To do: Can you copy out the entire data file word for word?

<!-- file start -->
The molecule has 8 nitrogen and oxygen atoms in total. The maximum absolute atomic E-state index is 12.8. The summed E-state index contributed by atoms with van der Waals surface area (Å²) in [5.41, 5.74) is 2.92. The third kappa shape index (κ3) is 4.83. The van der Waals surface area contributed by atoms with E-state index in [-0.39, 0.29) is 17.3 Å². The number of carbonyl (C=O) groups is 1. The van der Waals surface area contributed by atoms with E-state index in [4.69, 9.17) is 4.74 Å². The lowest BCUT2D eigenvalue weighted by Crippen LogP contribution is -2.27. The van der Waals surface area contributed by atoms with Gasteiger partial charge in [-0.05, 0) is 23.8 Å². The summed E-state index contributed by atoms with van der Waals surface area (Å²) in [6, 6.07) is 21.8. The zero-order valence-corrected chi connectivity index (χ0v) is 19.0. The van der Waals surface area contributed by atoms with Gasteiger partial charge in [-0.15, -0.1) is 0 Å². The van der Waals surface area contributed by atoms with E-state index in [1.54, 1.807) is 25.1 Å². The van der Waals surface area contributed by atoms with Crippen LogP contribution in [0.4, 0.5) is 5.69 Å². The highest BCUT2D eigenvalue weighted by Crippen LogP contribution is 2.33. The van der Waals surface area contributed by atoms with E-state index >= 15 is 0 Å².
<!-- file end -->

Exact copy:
The molecule has 8 nitrogen and oxygen atoms in total. The maximum absolute atomic E-state index is 12.8. The summed E-state index contributed by atoms with van der Waals surface area (Å²) in [5.41, 5.74) is 2.92. The third kappa shape index (κ3) is 4.83. The van der Waals surface area contributed by atoms with E-state index in [-0.39, 0.29) is 17.3 Å². The number of carbonyl (C=O) groups is 1. The van der Waals surface area contributed by atoms with E-state index in [4.69, 9.17) is 4.74 Å². The lowest BCUT2D eigenvalue weighted by Crippen LogP contribution is -2.27. The van der Waals surface area contributed by atoms with Gasteiger partial charge in [-0.05, 0) is 23.8 Å². The summed E-state index contributed by atoms with van der Waals surface area (Å²) in [6, 6.07) is 21.8. The zero-order valence-corrected chi connectivity index (χ0v) is 19.0. The van der Waals surface area contributed by atoms with Gasteiger partial charge in [-0.15, -0.1) is 0 Å². The van der Waals surface area contributed by atoms with E-state index in [1.54, 1.807) is 25.1 Å². The van der Waals surface area contributed by atoms with Crippen LogP contribution in [0.4, 0.5) is 5.69 Å². The highest BCUT2D eigenvalue weighted by Crippen LogP contribution is 2.33. The van der Waals surface area contributed by atoms with E-state index >= 15 is 0 Å².